Stock, crops and fencing lost amidst fierce Tassie fires
By Tasmanian Rural Reporters – ABC – Monday, 07/01/2013
The toll from Tasmania’s bushfire storm continues to mount with active fires burning on several fronts.
Thousands of hectares of timbered farmland and pasture, and thousands of sheep, as well as cereal and poppy crops and kilometres of fencing have been lost.
Dunalley farmer, Matt Dunbabbin says with roads cut to the area at the moment, access for fire fighting is the big issue
“It’s probably about a third of the property at the moment, about 2,000 hectares,” he said.
“But by the time it is finished it’s likely to be double that, I would have thought.
“Obviously a lot of people have lost their houses, farming neighbours.
“We’ve lost a few stock but there are some neighbours that have lost a lot more than us and they’ll be really battling.”
Alex Branch farms at Primose Sands near Dunalley, the area worst affected by fires.
While nearly all fences on his property are destroyed, he feels very lucky his house was left standing as the fire caught him by surprise.
“The stock seem to have been able to stand out of it, and survive it.
We’ve got no feed at all, the place is completely gutted.
But the stock, it came in two waves, and obviously they managed to stay out of the firestorm on its way through.”
In Tasmania’s Derwent Valley district, farmers are counting the cost of the Dawson Road, Lake Repulse fire that started on Friday.
Hamilton farmer and contractor, Matthew Pitt’s farm escaped flames that came right to his boundary.
Matthew Pitt says several of his neighbours aren’t so lucky, losing homes, sheds, fences, livestock, pastures, and cherry, wheat and poppy crops.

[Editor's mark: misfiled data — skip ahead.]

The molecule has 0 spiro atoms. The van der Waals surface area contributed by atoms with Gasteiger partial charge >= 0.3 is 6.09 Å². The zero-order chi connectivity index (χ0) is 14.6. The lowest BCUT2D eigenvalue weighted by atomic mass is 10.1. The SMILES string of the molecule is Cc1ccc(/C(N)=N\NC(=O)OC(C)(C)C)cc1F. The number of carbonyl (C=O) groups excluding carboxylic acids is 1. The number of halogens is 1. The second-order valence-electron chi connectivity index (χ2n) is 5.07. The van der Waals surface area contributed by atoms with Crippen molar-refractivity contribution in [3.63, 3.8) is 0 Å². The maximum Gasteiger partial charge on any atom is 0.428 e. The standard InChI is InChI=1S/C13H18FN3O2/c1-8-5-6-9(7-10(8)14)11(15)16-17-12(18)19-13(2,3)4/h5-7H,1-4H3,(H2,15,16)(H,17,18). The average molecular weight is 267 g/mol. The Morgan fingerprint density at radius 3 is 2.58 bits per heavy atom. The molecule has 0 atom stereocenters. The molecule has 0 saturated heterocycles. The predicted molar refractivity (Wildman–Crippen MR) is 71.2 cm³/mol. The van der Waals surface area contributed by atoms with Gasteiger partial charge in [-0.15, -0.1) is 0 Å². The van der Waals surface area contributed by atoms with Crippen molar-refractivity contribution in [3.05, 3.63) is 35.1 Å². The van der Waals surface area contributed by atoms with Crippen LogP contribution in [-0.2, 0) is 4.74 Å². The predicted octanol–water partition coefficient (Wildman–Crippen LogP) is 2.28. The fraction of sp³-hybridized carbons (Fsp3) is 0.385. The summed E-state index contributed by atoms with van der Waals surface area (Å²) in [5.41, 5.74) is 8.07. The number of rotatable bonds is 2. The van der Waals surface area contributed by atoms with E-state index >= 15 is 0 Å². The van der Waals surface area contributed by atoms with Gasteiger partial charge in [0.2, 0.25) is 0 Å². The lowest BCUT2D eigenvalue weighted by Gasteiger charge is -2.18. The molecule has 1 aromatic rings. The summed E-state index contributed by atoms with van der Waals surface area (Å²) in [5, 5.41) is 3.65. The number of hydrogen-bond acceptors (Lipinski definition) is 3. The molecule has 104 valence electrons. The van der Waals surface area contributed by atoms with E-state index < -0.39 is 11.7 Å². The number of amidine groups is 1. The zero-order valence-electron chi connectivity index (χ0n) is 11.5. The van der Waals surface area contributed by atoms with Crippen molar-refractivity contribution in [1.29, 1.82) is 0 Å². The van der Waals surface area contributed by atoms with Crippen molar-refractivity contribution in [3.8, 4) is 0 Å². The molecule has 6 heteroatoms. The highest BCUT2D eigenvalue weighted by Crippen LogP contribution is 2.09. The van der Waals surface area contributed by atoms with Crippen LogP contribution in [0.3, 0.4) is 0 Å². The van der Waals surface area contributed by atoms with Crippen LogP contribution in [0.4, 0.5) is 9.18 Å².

“These fires are not going to be put out for weeks, so it depends what the weather is like later on,” he said.
“[It’ll depend on] where it comes from, to how it will impact down the track.
“So there’ll be no relaxing for anyone.”
For livestock affected by Tasmania’s bush fires, important welfare decisions are being made.
Tasmania’s chief vet, Dr Rod Andrew-Arthur, says allowing animals to suffer after a fire is not acceptable.
Dr Andrew-Arthur says there’s help and advice available for assessing burnt and injured animals after the fires.
“Of course at the minute we can’t get people into the worst-affected areas because of the restriction on people accessing there.
“But if people are uncertain, the best thing is that they give us a call on 6233 6875 and we’ll put them in touch with someone who can provide them advice.”
Oyster industry badly affected
Tasmania’s oyster industry is counting the costs of fires in recent days.
The Tasman Peninsula supports a significant shellfish industry which is also big employer in the region.
Fire damage to oyster farms includes loss of oyster racks, barges and boats, land based infrastructure including sheds, tractors, tanks and essential power sources.
Executive officer of Oysters Tasmania, Dr Tom Lewis is trying to work out the extent of the damage.
He says at this stage stock in the water should survive, but it will depend on the weather as rain runoff from bushfire areas could have an effect.
Meanwhile the hot weather is, in some cases, literally stewing stonefruit on trees.
Heather Chong is one of Tasmania’s largest producers of apricots.
She says the heatwave has destroyed around 100 tonnes of fruit.